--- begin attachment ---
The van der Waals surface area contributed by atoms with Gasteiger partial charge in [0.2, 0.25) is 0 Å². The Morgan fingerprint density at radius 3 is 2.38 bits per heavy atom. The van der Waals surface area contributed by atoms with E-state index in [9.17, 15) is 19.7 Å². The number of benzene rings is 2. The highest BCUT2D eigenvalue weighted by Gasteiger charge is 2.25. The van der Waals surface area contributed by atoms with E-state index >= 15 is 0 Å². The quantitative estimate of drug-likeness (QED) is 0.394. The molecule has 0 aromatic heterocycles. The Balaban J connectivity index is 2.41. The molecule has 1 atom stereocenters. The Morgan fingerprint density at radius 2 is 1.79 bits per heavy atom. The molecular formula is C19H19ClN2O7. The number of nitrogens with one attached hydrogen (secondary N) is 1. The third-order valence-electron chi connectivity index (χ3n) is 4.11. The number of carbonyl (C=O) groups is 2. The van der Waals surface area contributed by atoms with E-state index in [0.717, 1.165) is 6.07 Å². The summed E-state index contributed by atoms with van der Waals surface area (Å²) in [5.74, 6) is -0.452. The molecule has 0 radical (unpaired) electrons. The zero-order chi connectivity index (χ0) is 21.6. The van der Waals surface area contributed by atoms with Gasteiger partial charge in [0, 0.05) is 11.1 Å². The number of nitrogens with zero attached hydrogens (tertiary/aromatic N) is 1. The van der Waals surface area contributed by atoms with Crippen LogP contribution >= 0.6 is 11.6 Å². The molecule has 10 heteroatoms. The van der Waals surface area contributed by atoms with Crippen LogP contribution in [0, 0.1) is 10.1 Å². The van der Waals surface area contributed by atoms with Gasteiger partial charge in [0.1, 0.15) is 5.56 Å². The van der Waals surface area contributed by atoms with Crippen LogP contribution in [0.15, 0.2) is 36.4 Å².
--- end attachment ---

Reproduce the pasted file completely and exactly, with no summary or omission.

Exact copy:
The van der Waals surface area contributed by atoms with Gasteiger partial charge in [0.2, 0.25) is 0 Å². The Morgan fingerprint density at radius 3 is 2.38 bits per heavy atom. The van der Waals surface area contributed by atoms with E-state index in [9.17, 15) is 19.7 Å². The number of benzene rings is 2. The highest BCUT2D eigenvalue weighted by Gasteiger charge is 2.25. The van der Waals surface area contributed by atoms with E-state index >= 15 is 0 Å². The quantitative estimate of drug-likeness (QED) is 0.394. The molecule has 0 aromatic heterocycles. The Balaban J connectivity index is 2.41. The molecule has 1 atom stereocenters. The Morgan fingerprint density at radius 2 is 1.79 bits per heavy atom. The molecular formula is C19H19ClN2O7. The number of nitrogens with one attached hydrogen (secondary N) is 1. The third-order valence-electron chi connectivity index (χ3n) is 4.11. The number of carbonyl (C=O) groups is 2. The van der Waals surface area contributed by atoms with E-state index in [0.717, 1.165) is 6.07 Å². The summed E-state index contributed by atoms with van der Waals surface area (Å²) in [5.74, 6) is -0.452. The molecule has 0 radical (unpaired) electrons. The zero-order chi connectivity index (χ0) is 21.6. The van der Waals surface area contributed by atoms with Gasteiger partial charge in [0, 0.05) is 11.1 Å². The number of nitrogens with zero attached hydrogens (tertiary/aromatic N) is 1. The van der Waals surface area contributed by atoms with Crippen LogP contribution >= 0.6 is 11.6 Å². The molecule has 10 heteroatoms. The van der Waals surface area contributed by atoms with Crippen LogP contribution in [0, 0.1) is 10.1 Å². The van der Waals surface area contributed by atoms with Gasteiger partial charge in [0.1, 0.15) is 5.56 Å². The van der Waals surface area contributed by atoms with Crippen LogP contribution in [0.15, 0.2) is 36.4 Å².